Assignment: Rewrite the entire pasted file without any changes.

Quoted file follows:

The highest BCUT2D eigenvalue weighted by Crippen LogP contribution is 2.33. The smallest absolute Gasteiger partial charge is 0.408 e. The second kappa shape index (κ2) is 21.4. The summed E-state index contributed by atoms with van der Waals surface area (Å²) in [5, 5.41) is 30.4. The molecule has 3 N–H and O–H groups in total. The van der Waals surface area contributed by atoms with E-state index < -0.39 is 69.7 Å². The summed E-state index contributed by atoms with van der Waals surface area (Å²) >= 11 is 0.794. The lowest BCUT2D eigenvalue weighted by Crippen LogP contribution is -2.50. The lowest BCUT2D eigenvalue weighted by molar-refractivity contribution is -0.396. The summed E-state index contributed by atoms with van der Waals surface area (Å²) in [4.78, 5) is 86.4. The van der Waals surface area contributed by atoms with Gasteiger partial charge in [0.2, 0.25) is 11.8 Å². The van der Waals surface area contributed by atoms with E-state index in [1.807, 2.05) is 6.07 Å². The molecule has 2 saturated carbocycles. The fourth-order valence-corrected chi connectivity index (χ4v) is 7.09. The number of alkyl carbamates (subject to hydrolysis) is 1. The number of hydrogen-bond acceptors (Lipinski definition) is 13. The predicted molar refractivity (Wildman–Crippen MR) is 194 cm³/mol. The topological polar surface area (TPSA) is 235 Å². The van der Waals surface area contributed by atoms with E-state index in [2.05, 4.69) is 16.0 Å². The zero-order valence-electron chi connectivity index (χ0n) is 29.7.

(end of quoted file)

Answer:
The highest BCUT2D eigenvalue weighted by Crippen LogP contribution is 2.33. The smallest absolute Gasteiger partial charge is 0.408 e. The second kappa shape index (κ2) is 21.4. The summed E-state index contributed by atoms with van der Waals surface area (Å²) in [5, 5.41) is 30.4. The molecule has 3 N–H and O–H groups in total. The van der Waals surface area contributed by atoms with E-state index < -0.39 is 69.7 Å². The summed E-state index contributed by atoms with van der Waals surface area (Å²) >= 11 is 0.794. The lowest BCUT2D eigenvalue weighted by Crippen LogP contribution is -2.50. The lowest BCUT2D eigenvalue weighted by molar-refractivity contribution is -0.396. The summed E-state index contributed by atoms with van der Waals surface area (Å²) in [4.78, 5) is 86.4. The van der Waals surface area contributed by atoms with Gasteiger partial charge in [0.2, 0.25) is 11.8 Å². The van der Waals surface area contributed by atoms with E-state index in [1.807, 2.05) is 6.07 Å². The molecule has 2 saturated carbocycles. The fourth-order valence-corrected chi connectivity index (χ4v) is 7.09. The number of alkyl carbamates (subject to hydrolysis) is 1. The number of hydrogen-bond acceptors (Lipinski definition) is 13. The predicted molar refractivity (Wildman–Crippen MR) is 194 cm³/mol. The topological polar surface area (TPSA) is 235 Å². The van der Waals surface area contributed by atoms with E-state index in [2.05, 4.69) is 16.0 Å². The zero-order valence-electron chi connectivity index (χ0n) is 29.7.